Rae Ellen Bichell Rae Bichell is a reporter for NPR's Science Desk.

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Scientists Start To Tease Out The Subtler Ways Racism Hurts Health

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Rat traps are a weapon behind used to fight the plague in Madagascar, since the rodents carry the disease. But getting rid of all the rats would be difficult — and without rats, plague-infected fleas could then turn to humans for a blood meal. RIJASOLO/AFP/Getty Images hide caption

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RIJASOLO/AFP/Getty Images

Workers spray to kill fleas in a public school in Antananarivo, Madagascar's capital. A bite from an infected flea can spread the plague, which has stricken 157 people in the island nation since August. Anadolu Agency/Getty Images hide caption

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Anadolu Agency/Getty Images

Strike 2: Our second attempt at illustrating the plague story — with what we said was a 15th-century image by Jacopo Oddi from the La Franceschina codex depicting Franciscan monks treating victims of the plague in Italy — is about leprosy. A. Dagli Orti/Getty Images hide caption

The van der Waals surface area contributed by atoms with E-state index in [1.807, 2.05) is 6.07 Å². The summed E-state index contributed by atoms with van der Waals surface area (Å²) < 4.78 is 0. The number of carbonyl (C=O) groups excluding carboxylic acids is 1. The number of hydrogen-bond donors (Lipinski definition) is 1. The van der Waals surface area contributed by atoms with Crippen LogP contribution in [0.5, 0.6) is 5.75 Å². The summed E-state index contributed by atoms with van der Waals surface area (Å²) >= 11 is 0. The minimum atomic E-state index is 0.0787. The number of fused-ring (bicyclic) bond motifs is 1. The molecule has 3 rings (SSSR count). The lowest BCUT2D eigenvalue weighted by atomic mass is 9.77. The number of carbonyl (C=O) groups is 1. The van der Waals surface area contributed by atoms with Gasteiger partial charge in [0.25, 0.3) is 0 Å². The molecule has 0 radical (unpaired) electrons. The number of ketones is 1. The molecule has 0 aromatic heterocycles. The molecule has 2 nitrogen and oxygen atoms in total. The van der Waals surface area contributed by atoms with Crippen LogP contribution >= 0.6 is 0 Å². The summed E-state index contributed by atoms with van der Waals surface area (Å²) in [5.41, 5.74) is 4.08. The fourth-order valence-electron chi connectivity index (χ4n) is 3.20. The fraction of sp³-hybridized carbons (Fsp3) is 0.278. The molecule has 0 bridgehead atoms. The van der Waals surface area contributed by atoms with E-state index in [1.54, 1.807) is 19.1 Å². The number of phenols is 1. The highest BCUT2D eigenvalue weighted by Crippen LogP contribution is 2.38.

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A. Dagli Orti/Getty Images

Although consuming cannabis is legal in Colorado and several other states, driving while under the influence of the drug is not. Nick Pedersen/Getty Images hide caption

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Nick Pedersen/Getty Images

Scientists Still Seek A Reliable DUI Test For Marijuana

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The defensive mucus of the Arion subfuscus slug has inspired materials scientists trying to invent better medical adhesives. Nigel Cattlin/Visuals Unlimited/Getty Images hide caption

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Nigel Cattlin/Visuals Unlimited/Getty Images

Slug Slime Inspires Scientists To Invent Sticky Surgical Glue

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Crew members on one of the simulated Mars missions this spring included Pitchayapa Jingjit (from left), Becky Parker, Elijah Espinoza and Esteban Ramirez. Community college students and teachers in real life, the team members spent a week in the Utah desert, partly to experience the isolation and challenges of a real trip to Mars. Rae Ellen Bichell/NPR hide caption

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Rae Ellen Bichell/NPR

To Prepare For Mars Settlement, Simulated Missions Explore Utah's Desert

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A double set of fences topped with barbed wire circles this outdoor decomposition site outside Grand Junction, Colo. The barrier thwarts prying eyes and protects the curious from an unpleasant surprise. Rae Ellen Bichell/NPR hide caption

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To Solve Gruesome Desert Mysteries, Scientists Become Body Collectors

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